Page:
n38 Margolin, supra note 6.

Two studies that reported individual scores on the MMPI clinical scales reported that some battered women did not show high elevations on any MMPI clinical scales: three out of thirty-one participants in the study by Khan et al. n39 and five out of sixteen participants in Wilson's study n40 showed no significant elevations. The fact that some battered women do not show MMPI elevations would shed some doubt on the "trait" hypothesis that battered women are battered because they are "crazy" and provoke abuse. n41

n39 Khan et al., supra note 30, at 104.

n40 Wilson, supra note 30, at 136.

n41 Assuming that battered women are "normal" prior to the battering, it would be important to investigate what protects some battered women from developing the symptoms of psychological impairment measured by the MMPI-2. For example, can it be accounted for by a short length of abuse, low severity of abuse, supportive relatives and friends, some inner strength of those women, or some other factor(s)? There is an enormous literature on the subject of psychological resilience, but a discussion of that issue is beyond the scope of this article.

The code patterns for the mean clinical scale scores found in the thirteen studies are as follows:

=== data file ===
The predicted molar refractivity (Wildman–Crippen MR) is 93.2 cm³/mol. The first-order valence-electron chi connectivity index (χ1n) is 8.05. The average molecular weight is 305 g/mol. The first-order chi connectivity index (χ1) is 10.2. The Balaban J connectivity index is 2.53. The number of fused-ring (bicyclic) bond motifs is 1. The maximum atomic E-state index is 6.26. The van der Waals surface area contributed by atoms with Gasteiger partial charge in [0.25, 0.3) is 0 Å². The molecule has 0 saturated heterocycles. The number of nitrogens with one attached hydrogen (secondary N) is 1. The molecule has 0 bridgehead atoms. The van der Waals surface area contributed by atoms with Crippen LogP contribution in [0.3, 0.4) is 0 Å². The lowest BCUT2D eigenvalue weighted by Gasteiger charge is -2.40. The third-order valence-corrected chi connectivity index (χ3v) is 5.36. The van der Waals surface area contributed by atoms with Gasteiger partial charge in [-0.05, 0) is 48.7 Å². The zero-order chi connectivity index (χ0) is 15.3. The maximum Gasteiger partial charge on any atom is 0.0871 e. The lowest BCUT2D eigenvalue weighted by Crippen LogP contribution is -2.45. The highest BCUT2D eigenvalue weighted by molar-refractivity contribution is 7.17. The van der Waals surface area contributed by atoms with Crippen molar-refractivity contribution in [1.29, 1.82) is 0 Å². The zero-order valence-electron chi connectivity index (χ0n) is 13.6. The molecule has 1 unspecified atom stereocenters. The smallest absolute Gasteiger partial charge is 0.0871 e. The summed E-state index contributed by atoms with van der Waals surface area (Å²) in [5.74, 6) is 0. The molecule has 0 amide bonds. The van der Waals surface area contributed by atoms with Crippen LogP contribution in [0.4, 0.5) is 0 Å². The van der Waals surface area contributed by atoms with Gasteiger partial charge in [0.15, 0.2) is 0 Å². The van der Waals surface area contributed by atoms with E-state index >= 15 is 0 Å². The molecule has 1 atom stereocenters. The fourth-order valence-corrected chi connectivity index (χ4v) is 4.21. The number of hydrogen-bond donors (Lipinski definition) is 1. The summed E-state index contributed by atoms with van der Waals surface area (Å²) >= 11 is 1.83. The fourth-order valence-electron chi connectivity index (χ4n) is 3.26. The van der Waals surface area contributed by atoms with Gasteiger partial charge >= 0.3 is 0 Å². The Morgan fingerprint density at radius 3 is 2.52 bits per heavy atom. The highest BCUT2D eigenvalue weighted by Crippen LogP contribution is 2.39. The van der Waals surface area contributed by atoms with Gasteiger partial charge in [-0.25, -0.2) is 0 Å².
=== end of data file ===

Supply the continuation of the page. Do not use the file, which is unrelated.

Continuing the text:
Back et al. (1982)


Charboneau (1986)


Davidson (1991)


Egan (1997)


Follingstad (1980)


Gellen et al. (1984)


Khan et al. (1993)


Margolin (1988)

463 (but none at sixty-five or above)

Morrell & Rubin (2001)

681 (PTSD) & 468 (non-PTSD) n42

Rollstin & Kern (1998)


Rosewater (1988)


Wall (1993)

6824 (the scores for the 2 & 4 scales were

almost identical)

Wilson (1985)


n42 Morrell and Rubin administered the MMPI-2 and the Posttraumatic Stress Diagnostic Scale (PDS) to 93 battered women. The PDS identified 58 as meeting DSM-IV (1994) criteria for PTSD. The non-PTSD participants commonly reported PTSD symptoms but did not meet full criteria for a PTSD diagnosis. Morrell & Rubin, supra note 9, at 153. See discussion of PTSD at text accompanying notes 81-99 infra.

[*97] The similarities in the code patterns are striking. Six out of the thirteen studies reported a three-point code with a combination of 4, 6, and 8.

Egan's study provides a good illustration. A comparison between the mean scores of the thirty-eight battered women and the mean scores of the thirty-four women in the control group reveals the following: n43